The Supreme Court on Monday challenged the government to produce material showing its reasons for introducing the Tribunal Reforms Bill of 2021, which abolishes nine appellate tribunals and revives provisions of an ordinance struck down by the Supreme Court, in the Parliament.
A three-judge Bench led by Chief Justice of India N.V. Ramana put the government on the dock about the complete absence of material justifying the Bill and also the lack of proper debate in the Parliament before it was made into law.
The Bill had replaced the Tribunals Reforms (Rationalisation and Conditions of Service) Ordinance, 2021. The provisions in the ordinance regarding conditions of service and tenure of Tribunal Members and Chairpersons were struck down by the Supreme Court. However, the same provisions re-appeared in the Tribunal Reforms Bill introduced by Finance Minister Nirmala Sitharaman on August 2 in the Lok Sabha.
The Bill was passed in the Lok Sabha by voice vote without a debate amid protests by the Opposition parties over the Pegasus controversy and other laws. The Rajya Sabha cleared the Bill on August 9.
“In spite of the ordinance being struck down by the court, the Bill has been passed. There was no debate. We did not see any. We are not questioning the wisdom of the Parliament… We are not saying anything about the Parliament’s power…. But at least we must know the reasons of the government in introducing the Bill… the Honourable Minister has but just one word… Please show us the debate which took place on the Bill. This is a serious issue,” Chief Justice Ramana questioned the government, represented by Solicitor General Tushar Mehta.
Mr. Mehta submitted that the Bill has matured into an Act. It was passed by the Parliament in its wisdom.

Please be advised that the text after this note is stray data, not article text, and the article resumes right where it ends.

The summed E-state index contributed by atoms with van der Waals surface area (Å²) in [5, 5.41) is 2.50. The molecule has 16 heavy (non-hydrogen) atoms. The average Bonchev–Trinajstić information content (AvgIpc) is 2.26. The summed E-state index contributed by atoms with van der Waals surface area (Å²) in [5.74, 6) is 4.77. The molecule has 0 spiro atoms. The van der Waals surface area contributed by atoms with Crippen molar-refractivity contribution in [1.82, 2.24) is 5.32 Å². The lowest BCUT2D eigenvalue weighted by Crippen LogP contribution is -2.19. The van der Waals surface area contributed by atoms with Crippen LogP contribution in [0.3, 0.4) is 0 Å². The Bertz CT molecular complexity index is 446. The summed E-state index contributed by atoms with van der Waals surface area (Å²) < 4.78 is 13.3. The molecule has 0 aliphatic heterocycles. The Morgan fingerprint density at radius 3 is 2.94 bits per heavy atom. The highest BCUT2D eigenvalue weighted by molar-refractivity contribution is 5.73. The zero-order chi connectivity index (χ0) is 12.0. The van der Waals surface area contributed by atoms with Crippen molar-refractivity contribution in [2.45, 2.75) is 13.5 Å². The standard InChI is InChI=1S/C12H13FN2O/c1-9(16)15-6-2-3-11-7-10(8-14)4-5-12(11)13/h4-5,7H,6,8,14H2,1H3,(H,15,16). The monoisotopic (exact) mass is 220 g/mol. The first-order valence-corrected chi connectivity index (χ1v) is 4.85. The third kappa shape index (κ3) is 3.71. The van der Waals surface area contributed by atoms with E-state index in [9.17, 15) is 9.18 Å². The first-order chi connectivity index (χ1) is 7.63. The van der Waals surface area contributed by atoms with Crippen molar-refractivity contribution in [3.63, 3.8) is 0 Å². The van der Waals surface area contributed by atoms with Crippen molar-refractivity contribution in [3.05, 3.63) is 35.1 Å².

“Can you show us the records giving the reasons for which the Bill was placed in the Parliament? Can you show us what was discussed about the Bill before it was passed?” Chief Justice Ramana asked.
Chief Justice Ramana pointed out that despite the Supreme Court’s observations in an August 6 hearing and production of a note showing over 240 vacancies in key tribunals where thousands of cases were pending, not a single appointment had been made by the government in any of these tribunals till date.
Mr. Mehta insisted that some appointments had been made to the Central Administrative Tribunal. The rest of the appointments were “under process”.
‘Show us one appointment’
“Show us one appointment that you have made… Whenever we ask the Ministry about tribunal appointments, you say it is ‘under process’… If you want to make appointments, nothing prevents you from appointing… Till yesterday, we did not hear anything about any appointments to tribunals,” the CJI voiced the court’s scepticism.
The CJI repeated his question whether the government was moving towards closing down the tribunals… “We have a simple question for you… Are you planning to continue with the tribunals or close them down? Everything comes down to this question,” Chief Justice Ramana addressed the government.
“So tell us clearly, are you going to make appointments in the tribunals which are almost on the verge of being defunct?” Justice Surya Kant, on the Bench also comprising Justice Aniruddha Bose, asked the government.
The Bench referred to the July 14 judgment of the Supreme Court which observed that it was “aghast to note that some tribunals are on the verge of closure due to the absence of Members… Existence of large number of vacancies of Members and Chairpersons and the inordinate delay caused in filling them up has resulted in emasculation of the tribunals. The main reason for tribunalisation, which is to provide speedy justice, is not achieved as tribunals are wilting under the unbearable weight of the exploding docket”.
The Supreme Court scheduled the case for hearing on August 31, reminding the government that the pending litigation should not stop it from processing tribunal appointments.